Latest additions to my WW2 Japanese forces are a Type 94 truck and a Type 97 Te-Ke tankette. Both of these are by Frontline Wargames and useful models.
The truck was painted in Humbrol 110 and then washed in a black/brown thinned enamel mixture to shade it and make it look grubby. Touched up the shading and after that just added a white/earth mix as a drybrushed highlight. It was nice to have this model as the only other cargo trucks I’ve got were converted from Hasegawa kits in the 80s (apart from one other Frontline Type 94).
The Te-Ke is a more recent Frontline model and carries more rivet detail, but it’s a neat little tank! It’s painted in Humbrol 110 overpainted with Vallejo bronze green and chocolate, with a thin irregular cross of golden yellow over the whole vehicle. Wash and highlight are as for the Type 94 truck. It’s a bit grubby, but I’m pleased with the result! Nowadays I find it easier to put a dark wash on multi-coloured vehicles rather than line in shading detail by hand – a black/brown mix tends to be about right, dark enough to provide shading but brown enough to make the vehicle look dirty! It’s me being slapdash I’m afraid!
There’s a bit of a story to the camouflage on the Te-Ke (but it matches the Ha-Gos in my earlier post). When I first started doing Japanese armoured units seriously I worked from Steve Zaloga’s excellent Armour Of The Pacific War book. That was around 1983! Based on that book, I painted my tanks overall in a greenish-khaki shade mixed from Humbrol 30 and 26, and painted large patches over that in bronze green and “Brown Bess” and that gave vehicles that matched the colour plates in the book quite well.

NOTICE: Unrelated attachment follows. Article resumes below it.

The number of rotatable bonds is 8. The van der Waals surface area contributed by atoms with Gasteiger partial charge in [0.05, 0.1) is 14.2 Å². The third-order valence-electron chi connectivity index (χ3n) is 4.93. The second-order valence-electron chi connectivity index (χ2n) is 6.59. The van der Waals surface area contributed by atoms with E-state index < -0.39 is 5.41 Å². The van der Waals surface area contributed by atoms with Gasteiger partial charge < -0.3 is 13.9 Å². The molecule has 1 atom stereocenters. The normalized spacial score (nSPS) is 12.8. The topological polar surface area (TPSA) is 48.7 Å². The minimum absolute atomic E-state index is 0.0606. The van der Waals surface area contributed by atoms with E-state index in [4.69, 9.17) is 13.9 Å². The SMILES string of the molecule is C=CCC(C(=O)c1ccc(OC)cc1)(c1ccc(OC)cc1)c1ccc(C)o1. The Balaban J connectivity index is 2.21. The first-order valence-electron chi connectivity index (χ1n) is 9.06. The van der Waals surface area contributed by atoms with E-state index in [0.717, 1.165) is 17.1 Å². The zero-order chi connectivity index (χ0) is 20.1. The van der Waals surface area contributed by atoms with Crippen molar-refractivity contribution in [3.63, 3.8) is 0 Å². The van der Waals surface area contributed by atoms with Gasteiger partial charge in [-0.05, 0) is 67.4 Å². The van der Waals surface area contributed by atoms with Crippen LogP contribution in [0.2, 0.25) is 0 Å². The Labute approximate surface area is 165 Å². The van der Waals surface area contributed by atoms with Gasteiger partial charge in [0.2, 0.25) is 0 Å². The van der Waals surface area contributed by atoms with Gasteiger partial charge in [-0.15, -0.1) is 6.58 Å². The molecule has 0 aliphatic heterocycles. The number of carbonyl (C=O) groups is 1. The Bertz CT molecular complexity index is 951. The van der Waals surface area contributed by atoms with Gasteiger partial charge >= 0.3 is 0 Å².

But when the Osprey New Vanguard book on WW2 Japanese tanks was published more recently (also by Steve Zaloga), the base colour was shown as a light brown and the green was lighter than bronze green. So after quite a bit of agonising, and also consulting an excellent series of bi-lingual polish-english books on Japanese tanks, I came up with a compromise I could live with! Since the base colour applied to tanks operating in certain theatres was changed during the war, basic light brown (known as artillery brown to the Japanese) was fine for early war vehicles, and the greenish-khaki OK for later war – since most of my old tank models were for late war and my new ones for early war, that works fine. The two colours applied over the top remained the same, although I had to use Vallejo chocolate to replace the no-longer-available Humbrol Brown Bess. Since Japanese tanks in both early and late war cammo schemes served alongside each other, it made sense to just change the base colour. The only difference I make for early war vehicles is to add the irregular-shaped thin yellow cross over the other colours, a practice discontinued later in the war.
That probably all sounds a bit geeky, but the bottom line is that I can use my new early war vehicles alongside my old later war vehicles without them looking out of place! I have some older artillery pieces, trucks and tractors that I might re-paint in brown to be strictly more accurate!
The supply dumps in the photos come from a few sources. The supply crates and drums are by Frontline Wargames, the log emplacement is by Ironclad Miniatures (I think) and the bamboo-roofed shelter is from the old Airfix Jungle Outpost kit. I put the emplacement on a card base and covered it with Vallejo pumice/white paint mix to give it texture. I levelled the pumice out so that various tents, shelters and stores could be placed there as required, to give me supply dumps that could be used by anyone anywhere from 1860 to 1945. Just painted the whole base in dark earth, drybrushed it and put static grass on it to finish it off.
My boss has recently started wargaming forces for Normandy in 1944 – if he reads this and thinks understanding Japanese tank camouflage schemes is tricky, I think he’ll think again after trying to work out what colour British vehicles should be! Fortunately, I’ve told him to have a good look through Colonel Mustard’ s blog, ’cause that’s what I’d do!